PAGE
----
Our new Honda e vs the old (but great) BMW i3
Paul Horrell: Your sweet little Honda e is absolutely the electric vehicle of the moment. So I figured I'd lose this contest. That's despite having adored the i3 since before I even got to drive one more than seven years ago. See, seven EV years is like seven doggie years – 49 human years. I was afraid that alongside the Honda the BMW would feel ancient.
But you know what? It just doesn't. I've got an interior that's just as distinctive and pleasant, and just as spacious. I've got good handling and much better acceleration. And critically, far more range. C'mon Jack, what has Honda been doing all these years?
Jack Rix: It's a good point. Engineering-wise what does the Honda actually bring to the table that moves the game on? Not a lot. But Honda has created something greater than the sum of its parts - there's something in the alchemy of throwing this many screens, cameras and other hi-end electronics at a car this size that elevates it to something ridiculously desirable. Honestly, I've had more conversations about the wing mirrors, or lack of them, than anything else. Then there's the way it looks: totally distinctive, lightly retro but cute and familiar too. By comparison the i3 is a spaceship, and probably still too shouty for most people?
PH: Fair enough, the i3's proportions are plain odd, and deny it any chance at beauty. One really interesting thing though: side-by-side you realise the pair are almost the same size. The BMW's huge wheels and snubby nose make its scale hard to read. It's also lighter then the Honda by almost 200kg, thanks to carbonfibre and aluminium.
Anyway, you want to talk screens? Camera mirrors first. They're a really daft idea. A mirror view is stereoscopic; a screen view isn't, so it's much harder to judge distance. As to the rest of it, BMW's iDrive reached an apogee in the system we have here: informative, and useable through the controller so you don't have to take your eyes off the road. Well-integrated with CarPlay too. Only the speedo screen looks dated, but it does the job. Though of course your speedo needn't read beyond 40 because your car is useless outside the ring road.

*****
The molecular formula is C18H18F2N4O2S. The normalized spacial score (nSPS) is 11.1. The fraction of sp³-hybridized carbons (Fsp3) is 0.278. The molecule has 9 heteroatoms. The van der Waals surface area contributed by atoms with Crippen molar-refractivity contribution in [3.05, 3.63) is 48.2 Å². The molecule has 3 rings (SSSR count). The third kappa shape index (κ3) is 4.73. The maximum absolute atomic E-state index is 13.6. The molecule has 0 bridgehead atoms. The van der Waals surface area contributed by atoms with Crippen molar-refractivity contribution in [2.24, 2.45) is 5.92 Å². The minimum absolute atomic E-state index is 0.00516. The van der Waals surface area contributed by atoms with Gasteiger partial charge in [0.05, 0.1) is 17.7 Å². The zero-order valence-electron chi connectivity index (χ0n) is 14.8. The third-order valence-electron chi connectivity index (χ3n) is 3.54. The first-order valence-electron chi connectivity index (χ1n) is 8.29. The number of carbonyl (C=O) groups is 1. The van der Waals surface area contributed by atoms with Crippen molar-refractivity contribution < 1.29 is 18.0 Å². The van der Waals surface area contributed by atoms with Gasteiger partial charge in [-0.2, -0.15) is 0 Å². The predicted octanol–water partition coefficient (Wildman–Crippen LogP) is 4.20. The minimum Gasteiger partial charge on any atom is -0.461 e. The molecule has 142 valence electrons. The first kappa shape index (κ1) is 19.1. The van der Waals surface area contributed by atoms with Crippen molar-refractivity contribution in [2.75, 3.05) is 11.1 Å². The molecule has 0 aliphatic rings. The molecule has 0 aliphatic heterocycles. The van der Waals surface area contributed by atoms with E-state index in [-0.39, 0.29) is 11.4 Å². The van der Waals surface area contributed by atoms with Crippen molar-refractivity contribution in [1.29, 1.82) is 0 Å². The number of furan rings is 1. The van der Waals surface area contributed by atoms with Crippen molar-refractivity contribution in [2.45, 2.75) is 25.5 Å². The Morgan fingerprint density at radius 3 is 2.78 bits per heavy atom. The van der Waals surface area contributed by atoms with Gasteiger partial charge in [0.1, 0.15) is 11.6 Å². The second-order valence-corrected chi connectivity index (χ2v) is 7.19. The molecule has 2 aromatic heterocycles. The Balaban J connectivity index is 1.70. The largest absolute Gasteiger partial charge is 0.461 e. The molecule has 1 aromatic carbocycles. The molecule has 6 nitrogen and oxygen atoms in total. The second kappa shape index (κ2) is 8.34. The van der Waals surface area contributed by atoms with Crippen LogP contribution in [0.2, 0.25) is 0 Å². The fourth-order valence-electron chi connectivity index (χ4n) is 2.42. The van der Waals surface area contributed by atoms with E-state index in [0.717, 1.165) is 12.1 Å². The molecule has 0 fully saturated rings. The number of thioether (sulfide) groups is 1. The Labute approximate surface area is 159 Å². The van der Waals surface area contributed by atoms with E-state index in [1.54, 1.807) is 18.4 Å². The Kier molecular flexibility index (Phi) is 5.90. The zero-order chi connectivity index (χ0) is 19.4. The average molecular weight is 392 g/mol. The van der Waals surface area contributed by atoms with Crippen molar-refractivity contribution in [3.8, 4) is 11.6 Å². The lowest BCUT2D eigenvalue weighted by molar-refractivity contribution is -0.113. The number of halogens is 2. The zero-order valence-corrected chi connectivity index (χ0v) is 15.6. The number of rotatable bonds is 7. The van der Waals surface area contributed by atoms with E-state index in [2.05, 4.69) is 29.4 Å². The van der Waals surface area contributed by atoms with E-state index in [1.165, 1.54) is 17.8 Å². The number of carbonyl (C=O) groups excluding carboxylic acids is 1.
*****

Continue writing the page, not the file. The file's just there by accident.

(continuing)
JR: Harsh, but fair. I’ve braved the motorway in it a couple of times and it’s such a shame that my eyes are glued to the range as I crawl along at 65mph, because it’s a brilliant, grown-up little thing to float along in, never feels out of its depth. But it’s a car crying out for battery tech to take a leap, because a 250-mile range in the same sized package would exploit its full potential. Oh, and on the wing cameras – I hated them at first but my eyes appear to have recalibrated, I get on with them just fine now. Here’s what I can’t get my head around – there are many reasons not to buy the Honda, and the i3 is more developed and a better all-rounder. But I want the Honda more. Why is this?
PH: Maybe it's a generational thing. Your generation is impressed by screens and software. Mine is wowed by mechanical innovation and carbonfibre. The i3 is far more than a gimmick. Let's see how the Honda's screens look in seven years.